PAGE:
Am J Phys Med Rehabil. 2021 Sep 28. doi: 10.1097/PHM.0000000000001901. Online ahead of print.
OBJECTIVE: Studies investigating the associations between personality and sports-related concussion (SRC) are limited. The current study aims to address this gap by examining if specific personality dimensions predicted self-reported SRC outcomes.
DESIGN: This study included 1141 undergraduate students (Mage = 19.47, SD = 2.14, female = 64.5%) who completed a battery of online personality measures and self-reported SRC items. The self-reported SRC outcomes included a single diagnosed SRC incident (i.e. “diagnosed SRC incidence”) and incidents of multiple diagnosed SRCs (i.e. “multiple diagnosed SRC incidents”). Analyses included splitting data randomly into training and validation datasets. Multivariate logistic regression models were then fit to each dataset to determine predictors of SRC.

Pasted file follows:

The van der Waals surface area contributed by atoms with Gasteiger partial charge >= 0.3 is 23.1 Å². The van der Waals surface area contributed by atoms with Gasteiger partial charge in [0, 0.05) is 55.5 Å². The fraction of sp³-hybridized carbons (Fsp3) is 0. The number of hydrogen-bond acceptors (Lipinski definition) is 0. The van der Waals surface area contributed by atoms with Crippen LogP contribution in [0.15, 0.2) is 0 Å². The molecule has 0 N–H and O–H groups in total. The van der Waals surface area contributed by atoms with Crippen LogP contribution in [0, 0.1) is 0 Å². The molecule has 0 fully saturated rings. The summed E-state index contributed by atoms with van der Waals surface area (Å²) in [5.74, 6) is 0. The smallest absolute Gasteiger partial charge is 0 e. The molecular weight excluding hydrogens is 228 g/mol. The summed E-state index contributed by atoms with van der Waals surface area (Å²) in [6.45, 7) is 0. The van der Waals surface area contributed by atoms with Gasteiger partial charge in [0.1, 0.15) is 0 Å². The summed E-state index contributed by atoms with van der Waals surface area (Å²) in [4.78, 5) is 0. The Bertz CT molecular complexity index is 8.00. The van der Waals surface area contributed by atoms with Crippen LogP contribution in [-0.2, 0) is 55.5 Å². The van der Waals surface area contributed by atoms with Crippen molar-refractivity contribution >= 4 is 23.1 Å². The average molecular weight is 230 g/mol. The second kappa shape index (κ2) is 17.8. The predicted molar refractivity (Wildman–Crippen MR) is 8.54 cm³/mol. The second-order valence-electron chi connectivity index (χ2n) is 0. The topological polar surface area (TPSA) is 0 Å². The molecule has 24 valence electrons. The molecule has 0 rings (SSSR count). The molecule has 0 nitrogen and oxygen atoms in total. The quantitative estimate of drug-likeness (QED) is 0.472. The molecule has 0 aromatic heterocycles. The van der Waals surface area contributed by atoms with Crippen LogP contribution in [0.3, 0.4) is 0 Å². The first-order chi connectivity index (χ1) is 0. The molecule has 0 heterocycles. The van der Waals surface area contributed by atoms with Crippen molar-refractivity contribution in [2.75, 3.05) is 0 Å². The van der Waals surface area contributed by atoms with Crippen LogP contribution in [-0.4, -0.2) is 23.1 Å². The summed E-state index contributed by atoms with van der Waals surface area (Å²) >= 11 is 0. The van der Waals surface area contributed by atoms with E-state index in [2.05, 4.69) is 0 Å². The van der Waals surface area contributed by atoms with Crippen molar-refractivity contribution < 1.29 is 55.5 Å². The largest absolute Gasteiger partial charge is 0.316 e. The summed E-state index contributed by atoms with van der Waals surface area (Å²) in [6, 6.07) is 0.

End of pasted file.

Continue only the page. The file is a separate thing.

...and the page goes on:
RESULTS: In both training and validation datasets, extraversion and experience seeking were found to be positively and most strongly associated with both SRC outcomes, while motor inhibition was found to be negatively associated with both outcomes. Additional personality dimensions showed differential relations with each SRC outcome.
CONCLUSION: The current study highlights the importance of considering personality dimensions in the context of self-reported SRC outcomes, as there are differential relations between personality dimensions and these outcomes. Thus, prevention efforts for SRC may benefit from evaluating additional athlete factors, like personality traits.
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